Round 15 Feature Match: Ivan Taroshi Versus Eduardo Sella
by Bill Stark
Nearly one year ago to the day, Ivan Taroshi found himself headed to a Grand Prix Top 8 in Buenos Aires, Argentina. As we entered the last round of Swiss play for Grand Prix-Sao Paolo, he found himself in the same boat. With 33 Swiss points, a win put him within striking distance of the single elimination rounds. Unfortunately for Ivan, fellow Brazilian Eduardo Sella was in the same exact position, and he wasn’t interested in lying down.
Ivan Taroshi sets his target.
The two set to work shuffling and preparing for their first game. As they handed each other their decks, judges swooped in to stop them. The two competitors had been selected for a random deck check! Ivan and Eduardo chatted amiably with one another and the crowd gathered to watch their match, and after ten minutes the judges returned. The judges took Ivan from the table to discuss something with him; never a good sign after a deck check.
More time ticked off the clock, then more. The crowd grew anxious at Taroshi’s absence. Finally, with just ten minutes left in the round, the judges returned with the Brazilian player. The verdict? A card had become warped in Ivan’s deck and, as a result, was considered a marked card. Upon investigation, however, it was determined no malicious intent had been behind the action. A game loss was awarded to Ivan Taroshi, and the players were instructed to continue the match with a considerable time extension.
Eduardo Sella 1, Ivan Taroshi 0
The two players kicked off their second game with Taroshi burning out of the gates on the back of double Mogg Fanatics. He used the Goblins, alongside a Ghitu Encampment, to put the hurt on Sella. Eduardo, playing an innovative mana-denial strategy, had a Grixis Charm to deal with his opponent’s Encampment, but fell to 17 from the attack.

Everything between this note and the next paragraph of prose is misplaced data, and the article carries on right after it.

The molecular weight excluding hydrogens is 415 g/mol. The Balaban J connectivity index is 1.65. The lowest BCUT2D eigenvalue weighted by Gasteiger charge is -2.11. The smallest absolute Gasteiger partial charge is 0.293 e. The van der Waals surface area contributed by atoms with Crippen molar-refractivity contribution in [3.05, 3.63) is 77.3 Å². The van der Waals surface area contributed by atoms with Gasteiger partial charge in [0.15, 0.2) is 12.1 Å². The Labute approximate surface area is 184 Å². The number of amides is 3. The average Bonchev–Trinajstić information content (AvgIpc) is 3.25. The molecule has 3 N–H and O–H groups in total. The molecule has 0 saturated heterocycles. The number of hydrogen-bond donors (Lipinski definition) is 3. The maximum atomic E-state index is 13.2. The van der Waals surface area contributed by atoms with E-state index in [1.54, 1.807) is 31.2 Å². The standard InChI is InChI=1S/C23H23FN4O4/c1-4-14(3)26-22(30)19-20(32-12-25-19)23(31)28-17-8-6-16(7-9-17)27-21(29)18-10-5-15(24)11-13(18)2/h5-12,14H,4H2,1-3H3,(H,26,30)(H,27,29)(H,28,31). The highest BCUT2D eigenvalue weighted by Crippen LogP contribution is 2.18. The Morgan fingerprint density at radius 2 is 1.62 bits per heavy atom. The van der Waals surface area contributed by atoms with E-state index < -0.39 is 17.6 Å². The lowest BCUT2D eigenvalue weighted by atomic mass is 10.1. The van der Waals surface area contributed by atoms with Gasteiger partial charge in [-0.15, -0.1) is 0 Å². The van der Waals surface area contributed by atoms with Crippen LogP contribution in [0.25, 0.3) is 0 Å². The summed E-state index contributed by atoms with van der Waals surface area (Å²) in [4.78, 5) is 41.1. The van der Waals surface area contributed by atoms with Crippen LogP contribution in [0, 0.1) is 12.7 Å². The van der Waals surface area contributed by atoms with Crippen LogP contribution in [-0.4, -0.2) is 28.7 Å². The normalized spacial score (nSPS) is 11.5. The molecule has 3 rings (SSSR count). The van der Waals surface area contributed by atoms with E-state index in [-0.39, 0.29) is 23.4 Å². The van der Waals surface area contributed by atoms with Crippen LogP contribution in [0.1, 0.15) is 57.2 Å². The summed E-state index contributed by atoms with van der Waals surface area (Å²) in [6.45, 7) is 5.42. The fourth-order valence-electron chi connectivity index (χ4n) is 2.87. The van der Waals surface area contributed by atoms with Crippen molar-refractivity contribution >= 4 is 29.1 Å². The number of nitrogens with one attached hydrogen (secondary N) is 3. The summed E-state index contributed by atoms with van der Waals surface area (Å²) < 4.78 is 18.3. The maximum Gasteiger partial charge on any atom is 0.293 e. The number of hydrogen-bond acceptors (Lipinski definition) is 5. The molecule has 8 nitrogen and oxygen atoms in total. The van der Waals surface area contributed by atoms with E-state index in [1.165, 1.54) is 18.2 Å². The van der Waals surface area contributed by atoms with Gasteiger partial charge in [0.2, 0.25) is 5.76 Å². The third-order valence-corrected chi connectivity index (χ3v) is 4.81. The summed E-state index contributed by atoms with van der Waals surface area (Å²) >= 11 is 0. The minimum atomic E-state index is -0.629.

From there, Sella took over. He used a Deny Reality to bounce one of Ivan’s lands, getting a Fulminator Mage out of doing so. That meant he could start blocking the Mogg Fanatics on the board while able to cash the 2/2 in for one of his opponent’s non-basics at a moment’s notice. Not long after, Eduardo plopped a 5/5 Enlisted Wurm into play, netting himself a free Cryptic Command. He used that to bounce another of his opponent’s lands, drawing a card in the process.
Mana denial? Eduardo Sella knows a thing or two about it...
Taroshi battled on, struggling to get ahead with more Mogg Fanatic
s, but he couldn’t keep his lands in play. A Captured Sunlight
cascaded into Grixis Charm
, which Sella used to bounce another of his opponent’s lands. Ivan had just two left in play, unable to get any of them to stick. Relentlessly, Eduardo pressed on, playing not one but two Fulminator Mage
s in the same turn. A Cruel Ultimatum
gave Eduardo a gigantic advantage, but left Ivan with a possible out: he had discarded double copies of Demigod of Revenge
meaning if he could stick five lands somehow, he could potentially attack for lethal from nowhere with a third copy of the 5/4 and an intermittent burn spell somewhere.
It wasn’t to be, however, as Eduardo played a second copy of the Shards of Alara sorcery not long after, ending Ivan’s dream of back-to-back Grand Prix Top 8s in South America.
Eduardo Sella 2, Ivan Taroshi 0